In an opinion authored by Justice Neil Gorsuch and issued March 23, the Supreme Court unanimously rejected the Ninth Circuit’s lenient causation standard.  It noted the “usual rule” under the common law that tort plaintiffs must prove but-for causation, and held that causation standard applicable throughout a lawsuit—i.e., at the pleadings stage as well as at trial. The Court established a “default rule” that Congress intends to require but-for causation for every federal-law tort claim and found no evidence that Congress intended a different standard when it adopted Section 1981.

Congress has, in fact, expressly adopted a more lenient causation standard for employment discrimination claims filed under Title VII of the Civil Rights Act of 1964. But the Court noted that when Congress amended Title VII in 1991 to adopt its new causation standard, it did not apply the new standard to Section 1981—even though the 1991 statute made other changes to Section 1981.

The Court reversed and remanded the case to the Ninth Circuit. The appeals court will have the opportunity to decide whether Allen’s complaint adequately alleges but-for causation. Unless Allen can allege facts sufficient to show that Comcast likely would have offered to carry the ESN networks had Allen been white, his complaint will be subject to dismissal.

Potential for More Mischief

The facts alleged to date by Allen—principally, his claim that the ESN networks were at least as “worthy” of carriage contracts as some of the white-owned companies with which Comcast does business—are far short of what is required to show that racial discrimination was the but-for cause of the carriage-contract denial. While racial discrimination is a possible reason for Comcast’s decision, it is at least as plausible (based on the facts alleged) that Comcast declined to offer a contract because it genuinely believed that ESN viewer support was insufficient to justify carriage. The Supreme Court has repeatedly held (see, e.g., Ashcroft v. Iqbal) that when (as here) a complaint alleges facts that admit of an “obvious alternative explanation” for the defendant’s conduct, the complaint should be dismissed as implausible in the absence of factual allegations from which one can reasonably infer that the plaintiff’s explanation is more probable.

The problem for corporate defendants facing tort claims is that the Ninth Circuit and some other lower federal courts have displayed a marked unwillingness to adhere to Iqbal. They permit insubstantial claim to proceed past the pleadings even in the absence of factual allegations that render the plaintiff’s discrimination claims more probable than the defendant’s alternative, innocent explanation. Given the Ninth Circuit’s past conduct—including its creation of a new, more lenient causation standard in order to breathe life into Allen’s discrimination claims—there is every reason to fear that it will once again reverse the district court’s dismissal order.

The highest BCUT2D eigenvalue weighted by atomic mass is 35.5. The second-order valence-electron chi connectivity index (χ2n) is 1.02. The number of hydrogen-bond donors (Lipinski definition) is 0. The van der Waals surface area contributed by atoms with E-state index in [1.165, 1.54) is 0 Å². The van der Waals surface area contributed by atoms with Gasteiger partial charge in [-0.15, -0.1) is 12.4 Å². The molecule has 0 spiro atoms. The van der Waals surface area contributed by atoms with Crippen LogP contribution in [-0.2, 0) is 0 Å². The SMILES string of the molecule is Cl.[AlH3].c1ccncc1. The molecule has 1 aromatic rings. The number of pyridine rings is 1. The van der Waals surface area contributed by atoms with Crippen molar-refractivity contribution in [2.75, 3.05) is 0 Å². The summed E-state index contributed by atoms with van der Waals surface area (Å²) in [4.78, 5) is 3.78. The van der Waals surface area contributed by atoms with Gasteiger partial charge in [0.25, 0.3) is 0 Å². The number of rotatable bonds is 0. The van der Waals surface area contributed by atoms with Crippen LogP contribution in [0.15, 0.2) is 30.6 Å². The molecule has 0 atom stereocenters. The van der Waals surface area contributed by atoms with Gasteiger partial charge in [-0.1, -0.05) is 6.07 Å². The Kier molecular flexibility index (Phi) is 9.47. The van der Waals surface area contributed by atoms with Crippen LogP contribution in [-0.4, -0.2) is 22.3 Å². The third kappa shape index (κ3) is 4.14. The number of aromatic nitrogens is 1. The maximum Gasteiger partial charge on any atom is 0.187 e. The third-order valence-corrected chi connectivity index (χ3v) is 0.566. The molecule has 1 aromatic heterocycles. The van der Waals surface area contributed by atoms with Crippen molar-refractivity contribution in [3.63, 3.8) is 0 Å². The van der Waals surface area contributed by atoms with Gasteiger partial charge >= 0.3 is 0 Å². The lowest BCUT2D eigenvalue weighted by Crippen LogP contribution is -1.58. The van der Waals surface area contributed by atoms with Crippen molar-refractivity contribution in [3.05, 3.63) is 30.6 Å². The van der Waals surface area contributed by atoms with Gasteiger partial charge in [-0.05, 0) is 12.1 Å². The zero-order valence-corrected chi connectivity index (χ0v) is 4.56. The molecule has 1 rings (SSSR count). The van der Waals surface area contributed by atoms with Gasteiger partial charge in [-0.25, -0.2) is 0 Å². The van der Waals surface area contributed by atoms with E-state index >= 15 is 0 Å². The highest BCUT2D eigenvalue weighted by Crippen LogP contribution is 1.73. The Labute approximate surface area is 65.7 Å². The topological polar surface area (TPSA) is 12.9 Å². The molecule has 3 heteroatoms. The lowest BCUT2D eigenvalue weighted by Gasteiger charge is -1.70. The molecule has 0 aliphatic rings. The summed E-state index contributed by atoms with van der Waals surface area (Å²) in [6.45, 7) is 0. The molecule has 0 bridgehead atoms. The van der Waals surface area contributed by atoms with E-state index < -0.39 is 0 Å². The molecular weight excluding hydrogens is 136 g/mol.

Permitting insubstantial claims to proceed past the pleadings stage undermines the fairness of our judicial system. Once a plaintiff survives a motion to dismiss on the pleadings, the high cost of litigation (including the cost of responding to endless depositions and document requests) will virtually force the defendant to settle the lawsuit without regard to its merits.

That may be what Allen is counting on. But Congress adopted the civil rights laws to eliminate racial discrimination in the making and enforcement of contracts, not as a litigation tool that unhappy plaintiffs can use to browbeat others into making unwanted deals. The Supreme Court took a step in the right direction this week when it held that civil rights plaintiffs are not exempt from the but-for causation requirement applicable to all other tort claims. But it should be vigilant to ensure that lower courts do not water down the but-for causation requirement by authorizing discrimination lawsuits to proceed through discovery when unsupported by factual allegations rendering those claims plausible.